However, it basically fell out of the bezel, which was better than having to pry it out. I did spend quite a bit of time cleaning the adhesive residue off the inside of the bezel. I ended up soaking it again in acetone while scraping off the excess adhesive with a spudger. I was very careful not to bend the bezel.

Cleaning the new LCD and old zebra strips with IPA and applying them to the replacement LCD was quite simple. Even placing the bezel back onto the PCB was easy. Again, care must be taken when applying pressure to the frame against the PCB while closing the “nubs” from the bezel. One slip of the pliers can ruin the PCB or cause hours of work.

I ended up removing the little paper wedge holding the LCD in place as I aligned the bezel onto the PCB and applied a bit of pressure on the other end. I used a tweezers to sneak it out of there before closing it up all the way against the PCB.


Before putting everything back together, I chose to test out the new LCD. Because the new LCD has the polarizer built in, I will be able to see the display. I have a variable power supply, which I set to about 5.25 volts and connected it to the battery leads on the PCB. It was a success!

LCD with a 5.25 volt supply

My first attempt was successful – no missing pixels and no lines. The contrast was perfect at this voltage. However, the actual voltage when using the zinc air batteries will be 5.8 volts. At 5.8 volts, the level for contrast was too dark:

LCD with a 5.8 volt supply

There is a contrast potentiometer on the PCB:

LCD Contrast Potentiometer

Unfortunately, this potentiometer had a bit of glue keeping it from moving easily. I ended up simply lifting up the wiper enough so that it no longer made contact with the resistive element. This ended up being the perfect resistance value for the LCD contrast level for the new display.

Rogue Adhesive

The only difficult part of the project was the plastic LCD cover assembly. It has the plastic which covers the LCD window, a metal strip for the “outline” of the window, and the polarizer. These are held together with a single strip of adhesive. I was very careful to remove the polarizer which is required, since the new LCD has one already.

Somehow some adhesive or residue ended up between the metal strip for the window outline and the protective plastic. In trying to remove it with IPA, it made it worse. I ended up having to clean it all up with a plastic polish and IPA. As careful as I was to not bend the thin metal strip for the window outline, there is a small slight bend in mine.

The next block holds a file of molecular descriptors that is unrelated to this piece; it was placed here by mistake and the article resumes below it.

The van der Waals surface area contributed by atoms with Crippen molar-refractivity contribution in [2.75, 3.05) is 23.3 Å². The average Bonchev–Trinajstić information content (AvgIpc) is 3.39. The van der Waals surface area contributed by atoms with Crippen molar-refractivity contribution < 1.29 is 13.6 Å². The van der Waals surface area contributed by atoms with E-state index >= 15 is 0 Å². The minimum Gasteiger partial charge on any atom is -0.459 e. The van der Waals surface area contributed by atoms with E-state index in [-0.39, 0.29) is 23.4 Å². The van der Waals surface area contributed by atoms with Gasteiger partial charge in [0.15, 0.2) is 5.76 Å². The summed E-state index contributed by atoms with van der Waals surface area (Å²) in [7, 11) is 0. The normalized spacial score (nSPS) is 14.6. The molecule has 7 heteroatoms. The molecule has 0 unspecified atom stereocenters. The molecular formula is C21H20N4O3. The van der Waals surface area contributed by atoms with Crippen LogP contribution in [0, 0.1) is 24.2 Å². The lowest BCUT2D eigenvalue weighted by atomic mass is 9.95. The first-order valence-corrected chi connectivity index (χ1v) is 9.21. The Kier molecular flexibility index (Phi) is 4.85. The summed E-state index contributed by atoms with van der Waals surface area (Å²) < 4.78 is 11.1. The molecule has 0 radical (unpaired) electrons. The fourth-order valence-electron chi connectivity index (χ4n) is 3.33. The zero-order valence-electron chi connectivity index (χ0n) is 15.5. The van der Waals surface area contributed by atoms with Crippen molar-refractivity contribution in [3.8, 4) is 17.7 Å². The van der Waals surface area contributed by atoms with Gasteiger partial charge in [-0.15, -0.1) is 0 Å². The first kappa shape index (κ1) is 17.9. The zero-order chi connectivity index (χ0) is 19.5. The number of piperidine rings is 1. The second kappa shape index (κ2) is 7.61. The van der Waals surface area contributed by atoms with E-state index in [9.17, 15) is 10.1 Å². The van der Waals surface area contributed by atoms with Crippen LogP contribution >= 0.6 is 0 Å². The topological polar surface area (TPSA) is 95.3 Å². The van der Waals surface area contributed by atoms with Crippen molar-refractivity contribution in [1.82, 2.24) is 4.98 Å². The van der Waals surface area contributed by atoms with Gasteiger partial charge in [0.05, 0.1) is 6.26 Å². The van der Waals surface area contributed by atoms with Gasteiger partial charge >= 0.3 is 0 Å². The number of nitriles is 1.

The result was a success! The new LCD looks great and everything appears to function correctly.

PC-1 with Replacement LCD

Odd Zero versus “O”

One thing that is a bit odd for this model is the letter “O”, versus the number zero, “0”. On every other pocket computer model I’ve seen, the zero usually has the slash through it in order to distinguish between a zero and the letter “O”. On the PC-1, the letter “O” has an odd dent and nub off the top right corner:

Odd looking letter “O”

At first I thought there was a problem with the LCD or I had broken a trace somewhere, but this occured in all 24 positions on the LCD. It turns out this is how the PC-1 displays the letter “O”.

Printer Cassette Interface

The PC-1 I found on eBay came with the printer cassette interface unit. The printer uses 45mm paper and prints up to 16 columns per line. The printer is a pin/mechanical dot matrix printer, which is unique among the Radio Shack pocket computer line. This was the first and last pin/mechanical printer for a Radio Shack pocket computer.. The PC-2 used ball point pens, and the PC-3 and PC-4 were thermal.

The paper can still be found on Amazon, although 1mm narrower, 44mm, or 1 3/4″. The Epson ERC-05B replacement ribbon works with this printer. I found that these are fairly cheap and available.

Epson ERC-05B M-150 II – Compatible Ribbon Replacement

Like all of these printers, the internal NiCd battery pack needed replacement.

PC-1 Printer Cassette Interface Unit

There was some corrosion around the batteries themselves, some corrosion on the battery leads & wires, and some liquid on the top and bottom of the case.

The NiCd cells are listed as 1.25 volts, whereas the NiMH cells I use for replacements are 1.2 volts. I really do not recall ever seeing 1.25 volt NiCd batteries, I had always thought they were 1.2 volts. I checked a Radio Shack catalog from 1985 just to compare. They are also listed at 1.25 volts.

Original NiCd Pack

I replaced the pack with NiMH cells, soldered in new leads and connected everything as it should be.

The pack wasn’t fully charged, so I had to charge it for a few hours in order to test the printer. The low battery light did flash when I turned the unit on.

Missing AC Adapter

There was no AC adapter in the box when the item arrived, and nothing mentioned in the user guide regarding the polarity and voltage requirements for the adapter. The only related item in the user guide was that the operating voltage was 4.8 volts, which is the same rating stamped on the bottom of the case. I found a reference to the Sharp equivalent of this printer and cassette interface, the CE-122, which uses a Sharp EA-11E AC adapter. Pictures available on the world wide web show center negative at 6 volts DC. The Model 100 AC adapter is 6 volts center pin negative. I used that to charge up the new battery pack.